For many years, I was quite happy working behind the scenes during my time in the Bush administration. I enjoyed being the deputy press secretary to Tony Snow, helping him prepare and managing the office. He was one of the best press secretaries ever to stand at the White House podium, and he became a good friend as well.
When his health took a turn for the worse, he fought back against cancer and even managed to return to work. When he did, he seemed refreshed. But the 24/7 nature of the press secretary position, plus his love for his family, and desire to spend as much time with them as possible, led him to decide to step down. And that’s when I had to step up.
As his last day at the White House loomed, and the new reality set in, my fear of not measuring up to his performance nibbled at the edges of my mind. One day, he came into my office and asked, “How are you doing?” I said, “Well, not very well. How could I ever replace you?” Then, he asked me to stand and come over to him. Now, he was six foot five inches and I’m an even five feet. He put his hands on my shoulders, made me look him up into his eyes and said, “You’re better at this than you think you are.”
It took a couple of weeks of doing the daily briefings for me to realize he was right. I also realized what he meant: I was over-thinking it. I was letting my fear of being out front, and not behind the scenes, suppress my confidence. The day, in fact the very minute, I realized that I didn’t have to replace him, I just had to be me, I was off to the races.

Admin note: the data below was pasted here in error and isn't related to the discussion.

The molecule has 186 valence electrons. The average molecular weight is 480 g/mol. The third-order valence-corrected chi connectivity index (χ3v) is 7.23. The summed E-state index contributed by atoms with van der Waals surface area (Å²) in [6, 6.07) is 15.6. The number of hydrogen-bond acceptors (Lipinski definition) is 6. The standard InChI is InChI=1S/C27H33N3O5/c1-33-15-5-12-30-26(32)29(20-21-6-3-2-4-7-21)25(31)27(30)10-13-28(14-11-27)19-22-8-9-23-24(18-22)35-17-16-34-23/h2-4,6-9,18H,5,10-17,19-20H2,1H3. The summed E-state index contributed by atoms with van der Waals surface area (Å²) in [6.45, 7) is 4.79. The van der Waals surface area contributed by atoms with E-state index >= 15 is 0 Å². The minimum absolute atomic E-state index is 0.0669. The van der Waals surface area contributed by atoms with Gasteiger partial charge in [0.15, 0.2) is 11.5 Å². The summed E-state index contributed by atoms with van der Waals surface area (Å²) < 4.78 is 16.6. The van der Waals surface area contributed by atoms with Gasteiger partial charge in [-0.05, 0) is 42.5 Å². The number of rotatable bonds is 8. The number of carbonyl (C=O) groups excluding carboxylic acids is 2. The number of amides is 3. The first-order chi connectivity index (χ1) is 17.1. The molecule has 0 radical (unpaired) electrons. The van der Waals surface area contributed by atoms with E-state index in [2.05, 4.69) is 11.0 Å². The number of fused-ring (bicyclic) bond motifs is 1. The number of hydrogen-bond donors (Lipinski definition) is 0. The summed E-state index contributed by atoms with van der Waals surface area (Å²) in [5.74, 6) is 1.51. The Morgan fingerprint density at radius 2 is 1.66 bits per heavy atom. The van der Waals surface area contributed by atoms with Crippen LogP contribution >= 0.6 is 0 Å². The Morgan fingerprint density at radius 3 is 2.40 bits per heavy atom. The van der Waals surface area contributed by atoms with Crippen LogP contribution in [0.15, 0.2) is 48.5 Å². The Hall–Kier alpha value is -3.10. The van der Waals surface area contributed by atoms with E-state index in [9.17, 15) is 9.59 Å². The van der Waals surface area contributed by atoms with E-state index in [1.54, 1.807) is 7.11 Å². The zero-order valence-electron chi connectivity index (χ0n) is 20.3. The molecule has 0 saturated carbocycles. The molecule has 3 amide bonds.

There was one other piece of advice I got during that time that I think of often. I got a call from Secretary Margaret Spellings on my first day as press secretary. She said, “How ya doin’?” I said, “Well, to be honest, I’m pretty nervous.” She had the best advice in response, “Put on your big girl panties and deal with it!”
There are many times in life, in both personal and career situations, where women have to be reminded to put their big girl panties on. I remember, for me, that was when I was trying at all times to be gracious, dignified, humble, well-informed, sharp but not snappy, tough but not pushy, understanding but not a pushover – it went on and on.
I’ve realized that sometimes, we are our own worst enemy. We can talk negatively to ourselves all day long about everything – that we’re not thin, pretty, prepared, or capable enough. We disappoint ourselves and think we aren’t good enough as wives, sisters, daughters, bosses, employees and mothers. However, all of us are better at every one of those things than we think we are. Tell yourself that! When I learned “I was better at this than you think you are” it changed my life from that moment on.